It’s fall in the northwest - the days are shorter, kids are back in school, and respiratory virus season is coming. The good news going into this season is that we have new and updated vaccines against COVID-19, flu, and RSV that could make this winter a much better one in terms of fewer people getting sick and fewer people dying.
Bottom line up front: Talk with your healthcare provider about getting these vaccines for yourself and your family. People who get the flu vaccine are up to 60% less likely to get sick with the flu. Vaccinated people who do get sick with flu are more likely to have a mild case (Source).
Vaccines against COVID-19 and RSV also help protect against getting sick and having a serious illness.
Here’s a quick update on COVID-19 and other seasonal illnesses as we say goodbye to summer.
COVID-19 in Whatcom County
COVID-19 hospitalizations and deaths nationally are very low right now but are currently increasing. We know that this virus continues to be a significant cause of death, especially in older adults and immunocompromised people.
What about the updated COVID-19 shot that is coming this fall?
This vaccine is designed to target the recently circulating variants and will boost immune responses; helping reduce the risk of severe disease, hospitalization, and death. We don’t know yet exactly when the updated booster will be available, but anticipate it in September. Talk with your healthcare provider to see how you can best access the updated vaccine.
Where can I get a COVID-19 booster shot? Will you offer vaccine clinics with the COVID-19 vaccine and other vaccines like the flu shot?
Newly formulated COVID-19 boosters will be available later this fall, likely by mid to late September at pharmacies and through healthcare providers. We will also continue to host Care-A-Van clinics at the East Whatcom Regional Resource Center through the end of 2023 offering vaccines against COVID-19 and routine childhood vaccines. Visit our vaccine clinic webpage for updates.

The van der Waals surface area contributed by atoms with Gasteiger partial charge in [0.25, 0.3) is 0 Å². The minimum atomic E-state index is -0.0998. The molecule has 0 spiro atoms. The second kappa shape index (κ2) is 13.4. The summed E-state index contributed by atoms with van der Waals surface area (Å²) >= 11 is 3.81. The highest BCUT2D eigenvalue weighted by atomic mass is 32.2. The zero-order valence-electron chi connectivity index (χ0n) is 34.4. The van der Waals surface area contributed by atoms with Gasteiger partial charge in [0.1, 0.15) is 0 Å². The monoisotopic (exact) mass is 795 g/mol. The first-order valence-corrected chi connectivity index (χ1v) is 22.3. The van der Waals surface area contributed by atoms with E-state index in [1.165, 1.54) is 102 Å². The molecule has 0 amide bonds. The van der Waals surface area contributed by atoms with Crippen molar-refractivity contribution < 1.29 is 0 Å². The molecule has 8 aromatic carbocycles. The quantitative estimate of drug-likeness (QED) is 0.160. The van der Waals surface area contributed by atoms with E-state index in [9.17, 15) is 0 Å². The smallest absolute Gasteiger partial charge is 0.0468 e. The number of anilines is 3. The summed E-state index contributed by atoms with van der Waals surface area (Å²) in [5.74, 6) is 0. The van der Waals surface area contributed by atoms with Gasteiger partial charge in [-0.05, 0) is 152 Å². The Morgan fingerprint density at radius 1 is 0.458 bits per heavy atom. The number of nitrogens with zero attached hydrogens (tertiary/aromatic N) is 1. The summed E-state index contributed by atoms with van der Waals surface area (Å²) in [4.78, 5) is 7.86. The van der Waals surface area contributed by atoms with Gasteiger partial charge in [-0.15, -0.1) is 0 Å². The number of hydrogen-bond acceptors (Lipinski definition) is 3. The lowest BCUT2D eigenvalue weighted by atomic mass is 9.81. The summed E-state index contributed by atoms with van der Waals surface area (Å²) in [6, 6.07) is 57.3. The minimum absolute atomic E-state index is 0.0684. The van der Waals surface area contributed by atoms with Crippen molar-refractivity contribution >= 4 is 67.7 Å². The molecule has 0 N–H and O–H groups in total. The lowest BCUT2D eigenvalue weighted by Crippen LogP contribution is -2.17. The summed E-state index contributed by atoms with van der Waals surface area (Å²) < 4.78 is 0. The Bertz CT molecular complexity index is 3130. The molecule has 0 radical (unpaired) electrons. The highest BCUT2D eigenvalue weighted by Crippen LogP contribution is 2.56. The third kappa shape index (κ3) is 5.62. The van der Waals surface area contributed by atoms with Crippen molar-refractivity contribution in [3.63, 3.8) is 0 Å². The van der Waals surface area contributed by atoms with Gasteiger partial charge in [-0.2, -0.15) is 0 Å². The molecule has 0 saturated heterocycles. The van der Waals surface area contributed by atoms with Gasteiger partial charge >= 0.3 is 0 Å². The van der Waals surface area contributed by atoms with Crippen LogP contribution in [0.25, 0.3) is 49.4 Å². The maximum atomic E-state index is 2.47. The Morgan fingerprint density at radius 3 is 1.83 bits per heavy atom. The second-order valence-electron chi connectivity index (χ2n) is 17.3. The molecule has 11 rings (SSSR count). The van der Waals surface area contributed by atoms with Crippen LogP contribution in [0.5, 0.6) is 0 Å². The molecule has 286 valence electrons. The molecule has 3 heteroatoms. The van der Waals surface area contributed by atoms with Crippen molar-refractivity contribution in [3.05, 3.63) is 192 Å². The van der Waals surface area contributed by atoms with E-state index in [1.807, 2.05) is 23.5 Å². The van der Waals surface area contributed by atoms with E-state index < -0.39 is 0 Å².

What if I already had COVID this summer? Should I still get a booster shot?
Multiple factors including age and pre-existing conditions affect booster timing. If it’s been 3-4 months since your last infection or COVID-19 vaccine, another booster might be right for you. Check with your medical provider about the best time to get a booster shot after recovering from the virus. They can help you decide what’s best for you based on your specific risks. The CDC states that if you recently had a COVID infection, you may consider delaying your vaccine by 3 months from when your symptoms started or, if you had no symptoms, then you may delay your vaccine by 3 months from your positive test.
What about other respiratory viruses like flu and RSV?
Last winter was a particularly challenging time with a significant increase in RSV hospitalizations, especially among children and the elderly. RSV is the leading cause of hospitalization for kids under five. It is also a leading cause of hospitalization and death for people over 65. The good news is that we now have vaccines against RSV formulated especially for both infants and older adults. We have a great opportunity here to turn that around this winter with these new preventive tools.
We don’t know exactly what the future holds, but we can say that we appear to be in a much better place in terms of COVID-19 infections in our community than in previous years. We have more knowledge of how the virus makes people sick, more medicine to treat infection, and widely available vaccines to reduce the chances of serious illness. Now’s the time to talk with your doctor about the right vaccines for you and your family before the fall respiratory season.